I hate pants shopping so much. Nothing makes me feel like I have a weirder body: everything’s too long, everything fits wrong in the waist or the hip or the rise, nothing’s comfortable. I avoid doing it. Then, last month, I finally took stock of what jeans I owned, and this was it:
- 1 pair jeggings covered with runs
- 1 pair jeggings covered with pills
- 1 pair jeans a size too small
- 1 pair jeans that give me plumber’s butt
I was still wearing each and every pair of those jeans, and feeling unhappy every time I did. Clearly, I needed new jeans. But I put it off for another month, because I wanted to find a pair of jeans that could replace the function of all of those pants. I wanted them to be more durable and breathable than the jeggings; I wanted them to be stretchier and more comfortable than the too-small jeans; I wanted them to fit better than Plumber’s Butt Jeans™; and I didn’t want to agonize about what pants would fit me. I also wanted to be comfortable with my jeans’ ethics, not just their fabrics.
The combination of those factors led me to Beija Flor, a company well known for their ethical, comfortable, and flattering jeans.
I… I mean review.
When I bought my first shirt from Ureshii Design, the intention was to get a few versatile well-fitting basics to make my wardrobe more cohesive. What I ended up doing instead was entirely replacing half my wardrobe. Their clothes are so comfortable and so well-fitting that I couldn’t bring myself to wear anything else.
As I’ve gotten to know the brand, I’ve only gotten to like Ureshii Design more. The prices Emily and Amanda charge for their clothing are absurdly low for a made-to-measure service, especially one that only works with sustainable fabrics. But they do all the sewing themselves, so you can be sure no one’s getting paid unfair wages. Not only that, they do made-to-measure well: they consider measurements other companies don’t, and they use (optional!) self-submitted photographs to make sure your clothing really fits right.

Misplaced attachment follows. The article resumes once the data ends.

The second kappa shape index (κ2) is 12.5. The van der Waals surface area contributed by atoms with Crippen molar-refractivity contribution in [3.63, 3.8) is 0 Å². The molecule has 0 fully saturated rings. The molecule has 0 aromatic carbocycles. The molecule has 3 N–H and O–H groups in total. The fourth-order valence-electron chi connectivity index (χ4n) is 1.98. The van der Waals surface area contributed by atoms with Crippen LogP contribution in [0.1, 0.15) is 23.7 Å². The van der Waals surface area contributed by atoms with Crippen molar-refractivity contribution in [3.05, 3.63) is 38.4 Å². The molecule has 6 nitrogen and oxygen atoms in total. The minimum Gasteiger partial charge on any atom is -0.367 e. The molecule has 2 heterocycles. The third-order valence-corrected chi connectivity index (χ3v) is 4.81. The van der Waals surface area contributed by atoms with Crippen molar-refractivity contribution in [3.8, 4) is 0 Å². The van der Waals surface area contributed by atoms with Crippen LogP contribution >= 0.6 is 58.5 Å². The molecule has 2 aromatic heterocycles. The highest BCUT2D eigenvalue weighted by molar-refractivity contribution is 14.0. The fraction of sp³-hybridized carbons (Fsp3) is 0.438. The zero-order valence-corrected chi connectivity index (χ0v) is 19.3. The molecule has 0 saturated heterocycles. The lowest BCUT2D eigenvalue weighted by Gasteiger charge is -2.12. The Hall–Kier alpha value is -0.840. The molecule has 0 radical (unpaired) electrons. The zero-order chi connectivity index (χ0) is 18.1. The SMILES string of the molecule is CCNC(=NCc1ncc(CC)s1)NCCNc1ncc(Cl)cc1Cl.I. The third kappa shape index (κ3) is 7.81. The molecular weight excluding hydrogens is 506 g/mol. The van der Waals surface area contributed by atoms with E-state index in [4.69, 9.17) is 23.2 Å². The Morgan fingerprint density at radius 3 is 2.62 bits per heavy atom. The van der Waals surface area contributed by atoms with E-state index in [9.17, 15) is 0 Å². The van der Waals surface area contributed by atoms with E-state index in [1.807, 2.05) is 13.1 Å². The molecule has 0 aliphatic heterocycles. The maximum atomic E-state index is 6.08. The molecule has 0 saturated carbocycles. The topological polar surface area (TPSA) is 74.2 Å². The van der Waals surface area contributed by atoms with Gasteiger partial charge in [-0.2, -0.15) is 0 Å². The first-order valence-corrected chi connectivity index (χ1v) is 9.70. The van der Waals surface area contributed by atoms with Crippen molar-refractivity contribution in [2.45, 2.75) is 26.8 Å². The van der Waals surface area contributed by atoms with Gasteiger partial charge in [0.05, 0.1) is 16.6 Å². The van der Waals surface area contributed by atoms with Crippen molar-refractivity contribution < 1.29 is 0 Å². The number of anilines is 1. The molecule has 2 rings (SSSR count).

They’ve got a wide range of designs, colors, fits, and fabrics. They’re constantly adding more, and they’re happy to make tweaks to their designs for you. Heck, they actually invented a design for me just because I wanted to dress like the inferior Batman. The main reason I haven’t reviewed Ureshii already is, honestly, I had no idea how to coalesce infinite fangirling and half my wardrobe into a review. This is my best effort.
I’ve struggled a lot with this review, because I feel incredibly positive about Wallis Evera but many of my reasons are intangible. Sure, Wallis Evera dresses are eco-friendly, durable, work-appropriate, ethically made, and beautiful. Sure, they have pockets. But what I really liked about Wallis Evera’s dresses, what outweighed the dry-clean-only and slightly-itchy-on-me, is that they feel natural on me instead of like I’m playing dress-up.
One of the things I feel crankiest about is that most basic clothing made today (especially women’s clothing) is flimsy, thin, and poorly stitched together, so that we’re encouraged to replace it every season or supplement it with more junk clothing. Besides being personally annoying, it has a terrible effect on the environment. So I’ve tracked down a few companies that make basic t-shirts that are way, way less likely to just fall apart on you, and way, way more likely to be comfortable for a long time.
The ‘basic, unadorned t-shirts’ part is a little reluctant, since weird asymmetrical shirts are my favorite, but I don’t expect them to be everyone’s. And I want to help!